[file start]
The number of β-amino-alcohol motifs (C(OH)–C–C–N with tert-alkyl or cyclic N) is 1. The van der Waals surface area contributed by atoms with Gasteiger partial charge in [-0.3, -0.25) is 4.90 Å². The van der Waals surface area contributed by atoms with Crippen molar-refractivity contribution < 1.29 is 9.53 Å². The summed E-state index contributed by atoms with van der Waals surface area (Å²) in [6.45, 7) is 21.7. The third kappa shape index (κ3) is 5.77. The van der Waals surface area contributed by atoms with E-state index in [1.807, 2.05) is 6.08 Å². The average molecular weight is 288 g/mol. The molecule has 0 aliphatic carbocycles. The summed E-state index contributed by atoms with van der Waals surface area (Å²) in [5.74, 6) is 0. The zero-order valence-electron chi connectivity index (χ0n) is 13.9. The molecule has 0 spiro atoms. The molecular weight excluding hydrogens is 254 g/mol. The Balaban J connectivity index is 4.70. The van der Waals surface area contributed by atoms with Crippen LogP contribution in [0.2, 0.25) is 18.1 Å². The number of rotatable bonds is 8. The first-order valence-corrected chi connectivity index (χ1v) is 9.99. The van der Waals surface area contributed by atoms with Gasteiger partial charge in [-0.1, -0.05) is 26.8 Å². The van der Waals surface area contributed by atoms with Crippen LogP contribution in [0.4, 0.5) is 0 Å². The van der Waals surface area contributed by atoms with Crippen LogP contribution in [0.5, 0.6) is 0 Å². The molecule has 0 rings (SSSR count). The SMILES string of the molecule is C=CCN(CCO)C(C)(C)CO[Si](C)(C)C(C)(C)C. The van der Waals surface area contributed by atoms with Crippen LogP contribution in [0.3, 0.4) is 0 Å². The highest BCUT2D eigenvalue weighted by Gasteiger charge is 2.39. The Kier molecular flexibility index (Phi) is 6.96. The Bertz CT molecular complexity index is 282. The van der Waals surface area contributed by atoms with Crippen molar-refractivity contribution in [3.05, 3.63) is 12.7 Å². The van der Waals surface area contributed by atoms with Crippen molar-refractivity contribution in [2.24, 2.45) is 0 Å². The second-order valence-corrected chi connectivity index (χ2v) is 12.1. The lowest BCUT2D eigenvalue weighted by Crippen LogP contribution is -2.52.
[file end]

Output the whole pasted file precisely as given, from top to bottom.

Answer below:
The number of β-amino-alcohol motifs (C(OH)–C–C–N with tert-alkyl or cyclic N) is 1. The van der Waals surface area contributed by atoms with Gasteiger partial charge in [-0.3, -0.25) is 4.90 Å². The van der Waals surface area contributed by atoms with Crippen molar-refractivity contribution < 1.29 is 9.53 Å². The summed E-state index contributed by atoms with van der Waals surface area (Å²) in [6.45, 7) is 21.7. The third kappa shape index (κ3) is 5.77. The van der Waals surface area contributed by atoms with E-state index in [1.807, 2.05) is 6.08 Å². The average molecular weight is 288 g/mol. The molecule has 0 aliphatic carbocycles. The summed E-state index contributed by atoms with van der Waals surface area (Å²) in [5.74, 6) is 0. The zero-order valence-electron chi connectivity index (χ0n) is 13.9. The molecule has 0 spiro atoms. The molecular weight excluding hydrogens is 254 g/mol. The Balaban J connectivity index is 4.70. The van der Waals surface area contributed by atoms with Crippen LogP contribution in [0.2, 0.25) is 18.1 Å². The number of rotatable bonds is 8. The first-order valence-corrected chi connectivity index (χ1v) is 9.99. The van der Waals surface area contributed by atoms with Gasteiger partial charge in [-0.1, -0.05) is 26.8 Å². The van der Waals surface area contributed by atoms with Crippen LogP contribution in [0.4, 0.5) is 0 Å². The van der Waals surface area contributed by atoms with Crippen LogP contribution in [0.5, 0.6) is 0 Å². The molecule has 0 rings (SSSR count). The SMILES string of the molecule is C=CCN(CCO)C(C)(C)CO[Si](C)(C)C(C)(C)C. The van der Waals surface area contributed by atoms with Crippen LogP contribution in [0.3, 0.4) is 0 Å². The highest BCUT2D eigenvalue weighted by Gasteiger charge is 2.39. The Kier molecular flexibility index (Phi) is 6.96. The Bertz CT molecular complexity index is 282. The van der Waals surface area contributed by atoms with Crippen molar-refractivity contribution in [3.05, 3.63) is 12.7 Å². The van der Waals surface area contributed by atoms with Crippen molar-refractivity contribution in [2.24, 2.45) is 0 Å². The second-order valence-corrected chi connectivity index (χ2v) is 12.1. The lowest BCUT2D eigenvalue weighted by Crippen LogP contribution is -2.52.